Portal of Plenty

June 1, 2004

DukePass, a Web portal aimed at keeping students informed and organized online, was launched in February as a pilot program. Developed collaboratively with undergraduates, DukePass features customizable navigation that provides access to e-mail, university announcements, course websites, drop/add information, academic schedules, and other student-focused services and information. In the future, the portal will provide a campus discussion board, personal "sticky notes," weather information and news feeds from The Chronicle, Duke athletics, The New York Times, and ESPN.

"It addresses a speedy lifestyle, something that makes my life easier," says junior Jonathan Bigelow, president of the University Union and a member of the student-led committee that helped establish the content. "Certainly having all my online resources in one place is incredibly convenient. You have one log-in, and you can go anywhere."

The portal will be limited to undergraduates during the pilot period, but graduate and professional students were involved in its development. If the pilot is a success, a portal for graduate and professional students would be likely. "Communications is definitely one of the challenges facing graduate and professional students," says Rob Saunders, president of the Graduate and Professional Student Council. "We're looking forward to a portal as one way to help get information to students about campus events and issues."

The information, or channels, offered through DukePass will be grouped under topic-oriented sections, known as tabs, to minimize scrolling. The main tab will offer e-mail, news from The Chronicle, weather, announcements, notes, and personal bookmarks. Students will also be able to select from tabs for academics, services, student life, technology, and entertainment.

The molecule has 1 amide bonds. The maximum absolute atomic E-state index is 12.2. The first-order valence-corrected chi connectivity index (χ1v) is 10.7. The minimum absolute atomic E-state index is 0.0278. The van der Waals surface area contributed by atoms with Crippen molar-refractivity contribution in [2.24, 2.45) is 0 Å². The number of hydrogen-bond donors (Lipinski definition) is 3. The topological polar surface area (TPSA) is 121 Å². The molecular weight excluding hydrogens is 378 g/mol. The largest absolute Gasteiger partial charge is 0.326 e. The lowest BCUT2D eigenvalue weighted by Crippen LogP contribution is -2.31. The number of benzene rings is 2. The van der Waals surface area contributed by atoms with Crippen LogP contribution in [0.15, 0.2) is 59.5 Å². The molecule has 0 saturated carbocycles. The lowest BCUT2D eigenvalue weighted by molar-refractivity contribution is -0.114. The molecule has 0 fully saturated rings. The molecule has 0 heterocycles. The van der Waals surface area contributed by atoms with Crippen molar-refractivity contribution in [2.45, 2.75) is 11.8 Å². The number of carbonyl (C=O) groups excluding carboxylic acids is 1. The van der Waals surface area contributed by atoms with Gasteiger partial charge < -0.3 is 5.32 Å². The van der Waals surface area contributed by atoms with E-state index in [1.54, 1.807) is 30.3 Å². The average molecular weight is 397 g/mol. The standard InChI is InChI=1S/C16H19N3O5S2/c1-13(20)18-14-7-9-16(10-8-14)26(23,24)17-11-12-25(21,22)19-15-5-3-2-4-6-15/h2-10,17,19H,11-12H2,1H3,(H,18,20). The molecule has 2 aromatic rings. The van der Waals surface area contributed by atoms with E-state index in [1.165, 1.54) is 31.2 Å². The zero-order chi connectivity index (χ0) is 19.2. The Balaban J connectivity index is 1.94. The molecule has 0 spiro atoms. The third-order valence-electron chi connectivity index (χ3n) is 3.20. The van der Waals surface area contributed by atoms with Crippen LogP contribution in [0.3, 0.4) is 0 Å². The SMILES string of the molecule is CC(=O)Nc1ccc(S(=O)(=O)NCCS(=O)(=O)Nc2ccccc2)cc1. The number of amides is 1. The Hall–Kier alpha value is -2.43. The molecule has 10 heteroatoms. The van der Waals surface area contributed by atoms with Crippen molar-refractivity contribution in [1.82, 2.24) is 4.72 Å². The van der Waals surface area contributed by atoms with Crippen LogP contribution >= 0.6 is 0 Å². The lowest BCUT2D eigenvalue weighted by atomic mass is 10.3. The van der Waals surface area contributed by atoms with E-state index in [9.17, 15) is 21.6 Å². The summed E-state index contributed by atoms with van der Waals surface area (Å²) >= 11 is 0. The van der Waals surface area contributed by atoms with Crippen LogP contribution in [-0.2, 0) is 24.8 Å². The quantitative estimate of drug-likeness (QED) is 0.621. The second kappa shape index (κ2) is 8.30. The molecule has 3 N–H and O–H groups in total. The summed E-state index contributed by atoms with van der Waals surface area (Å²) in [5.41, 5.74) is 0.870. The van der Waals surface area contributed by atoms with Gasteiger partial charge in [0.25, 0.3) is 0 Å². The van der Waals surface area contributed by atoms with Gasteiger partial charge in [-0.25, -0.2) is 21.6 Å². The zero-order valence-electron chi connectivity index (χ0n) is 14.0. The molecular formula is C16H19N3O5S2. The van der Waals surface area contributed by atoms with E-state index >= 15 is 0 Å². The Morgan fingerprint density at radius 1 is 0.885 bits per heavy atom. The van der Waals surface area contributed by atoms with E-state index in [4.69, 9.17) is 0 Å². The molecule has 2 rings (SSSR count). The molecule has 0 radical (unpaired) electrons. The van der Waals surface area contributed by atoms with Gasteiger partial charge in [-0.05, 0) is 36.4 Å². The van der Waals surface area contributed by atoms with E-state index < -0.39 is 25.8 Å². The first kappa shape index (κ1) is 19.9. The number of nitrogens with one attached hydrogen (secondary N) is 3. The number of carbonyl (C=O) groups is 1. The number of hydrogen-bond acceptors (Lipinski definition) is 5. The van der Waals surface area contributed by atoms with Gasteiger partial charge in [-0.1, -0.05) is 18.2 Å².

Each student will be able to rearrange the channels--or delete them. Even the portal's color scheme can be altered. Devil Talk, the discussion board, is designed to create a virtual community for sharing thoughts and building communities with similar interest. The board will not be moderated, but participants will be identified by name through the use of their unique identification information, known as Duke NetIDs, and personally responsible for their commentary.

A key feature of DukePass is its convenience. After signing in to the portal, students will be able to access Duke's student-information system, known as ACES, their university e-mail accounts, and the discussion board without having to re-authenticate at each site.

"DukePass is an exciting opportunity for us to deliver information and services to students in a convenient, effective, and appealing manner," says Deb Johnson, assistant vice provost and director of Student Administrative Services. "The portal is the first initiative, and perhaps a defining one, in our plans to organize and deliver services to students in more efficient, effective, and customer-friendly ways that will enhance their overall Duke experience."

Others involved in developing DukePass included faculty members, administrators, representatives from campus departments that provide student services, and the Office of Information Technology, which provided technical leadership. Duke's Academic Support Technology Executive Committee (ASTEC) is providing administrative guidance for the portal.

The pilot's effectiveness was measured during March and April. Feedback about the portal was collected using online surveys, comments from faculty and staff members, and information from student focus groups. The team that developed the portal will use this to assess the pilot project and to develop recommendations about whether to continue development for fall 2004. ASTEC was to review the report and reach a decision on the portal's future by the end of May.